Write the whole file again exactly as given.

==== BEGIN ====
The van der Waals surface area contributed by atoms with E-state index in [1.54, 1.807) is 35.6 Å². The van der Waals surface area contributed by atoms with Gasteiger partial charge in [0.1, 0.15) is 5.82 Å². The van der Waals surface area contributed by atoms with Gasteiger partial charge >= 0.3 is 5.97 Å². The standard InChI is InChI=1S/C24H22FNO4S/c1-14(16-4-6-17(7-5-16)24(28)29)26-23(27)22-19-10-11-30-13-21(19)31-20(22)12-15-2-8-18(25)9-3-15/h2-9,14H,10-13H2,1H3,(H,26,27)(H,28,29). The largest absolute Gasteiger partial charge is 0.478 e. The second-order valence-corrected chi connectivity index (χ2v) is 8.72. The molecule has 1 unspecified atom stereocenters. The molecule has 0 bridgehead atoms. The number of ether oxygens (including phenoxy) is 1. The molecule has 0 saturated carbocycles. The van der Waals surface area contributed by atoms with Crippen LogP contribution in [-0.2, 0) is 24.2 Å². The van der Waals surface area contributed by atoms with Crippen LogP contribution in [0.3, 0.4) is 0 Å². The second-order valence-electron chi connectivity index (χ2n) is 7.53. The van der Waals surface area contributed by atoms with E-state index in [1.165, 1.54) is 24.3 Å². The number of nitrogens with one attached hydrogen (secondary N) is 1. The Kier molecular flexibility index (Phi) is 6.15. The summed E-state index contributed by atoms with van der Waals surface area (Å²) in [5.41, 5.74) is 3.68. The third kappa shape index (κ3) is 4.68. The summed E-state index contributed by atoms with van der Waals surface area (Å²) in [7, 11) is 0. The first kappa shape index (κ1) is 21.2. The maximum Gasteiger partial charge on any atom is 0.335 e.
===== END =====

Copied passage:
The van der Waals surface area contributed by atoms with E-state index in [1.54, 1.807) is 35.6 Å². The van der Waals surface area contributed by atoms with Gasteiger partial charge in [0.1, 0.15) is 5.82 Å². The van der Waals surface area contributed by atoms with Gasteiger partial charge >= 0.3 is 5.97 Å². The standard InChI is InChI=1S/C24H22FNO4S/c1-14(16-4-6-17(7-5-16)24(28)29)26-23(27)22-19-10-11-30-13-21(19)31-20(22)12-15-2-8-18(25)9-3-15/h2-9,14H,10-13H2,1H3,(H,26,27)(H,28,29). The largest absolute Gasteiger partial charge is 0.478 e. The second-order valence-corrected chi connectivity index (χ2v) is 8.72. The molecule has 1 unspecified atom stereocenters. The molecule has 0 bridgehead atoms. The number of ether oxygens (including phenoxy) is 1. The molecule has 0 saturated carbocycles. The van der Waals surface area contributed by atoms with Crippen LogP contribution in [-0.2, 0) is 24.2 Å². The van der Waals surface area contributed by atoms with Crippen LogP contribution in [0.3, 0.4) is 0 Å². The second-order valence-electron chi connectivity index (χ2n) is 7.53. The van der Waals surface area contributed by atoms with E-state index in [1.165, 1.54) is 24.3 Å². The number of nitrogens with one attached hydrogen (secondary N) is 1. The Kier molecular flexibility index (Phi) is 6.15. The summed E-state index contributed by atoms with van der Waals surface area (Å²) in [5.41, 5.74) is 3.68. The third kappa shape index (κ3) is 4.68. The summed E-state index contributed by atoms with van der Waals surface area (Å²) in [7, 11) is 0. The first kappa shape index (κ1) is 21.2. The maximum Gasteiger partial charge on any atom is 0.335 e.